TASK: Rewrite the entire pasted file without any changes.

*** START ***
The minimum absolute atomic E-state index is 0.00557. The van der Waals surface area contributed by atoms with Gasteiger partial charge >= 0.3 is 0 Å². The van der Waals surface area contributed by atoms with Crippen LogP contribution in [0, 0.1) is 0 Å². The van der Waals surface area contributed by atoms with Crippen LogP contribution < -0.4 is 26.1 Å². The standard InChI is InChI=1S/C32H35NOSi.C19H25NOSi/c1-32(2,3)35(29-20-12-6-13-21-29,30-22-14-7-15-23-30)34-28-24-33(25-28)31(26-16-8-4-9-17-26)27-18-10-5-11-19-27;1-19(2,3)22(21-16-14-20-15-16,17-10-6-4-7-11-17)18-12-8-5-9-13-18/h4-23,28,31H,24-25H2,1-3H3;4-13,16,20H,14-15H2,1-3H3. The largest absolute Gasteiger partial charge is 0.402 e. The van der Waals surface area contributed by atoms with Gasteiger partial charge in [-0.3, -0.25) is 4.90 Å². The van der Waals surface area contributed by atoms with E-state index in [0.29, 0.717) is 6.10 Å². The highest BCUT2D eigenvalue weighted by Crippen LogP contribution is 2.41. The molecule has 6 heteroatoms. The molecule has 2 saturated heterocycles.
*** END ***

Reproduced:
The minimum absolute atomic E-state index is 0.00557. The van der Waals surface area contributed by atoms with Gasteiger partial charge >= 0.3 is 0 Å². The van der Waals surface area contributed by atoms with Crippen LogP contribution in [0, 0.1) is 0 Å². The van der Waals surface area contributed by atoms with Crippen LogP contribution < -0.4 is 26.1 Å². The standard InChI is InChI=1S/C32H35NOSi.C19H25NOSi/c1-32(2,3)35(29-20-12-6-13-21-29,30-22-14-7-15-23-30)34-28-24-33(25-28)31(26-16-8-4-9-17-26)27-18-10-5-11-19-27;1-19(2,3)22(21-16-14-20-15-16,17-10-6-4-7-11-17)18-12-8-5-9-13-18/h4-23,28,31H,24-25H2,1-3H3;4-13,16,20H,14-15H2,1-3H3. The largest absolute Gasteiger partial charge is 0.402 e. The van der Waals surface area contributed by atoms with Gasteiger partial charge in [-0.3, -0.25) is 4.90 Å². The van der Waals surface area contributed by atoms with E-state index in [0.29, 0.717) is 6.10 Å². The highest BCUT2D eigenvalue weighted by Crippen LogP contribution is 2.41. The molecule has 6 heteroatoms. The molecule has 2 saturated heterocycles.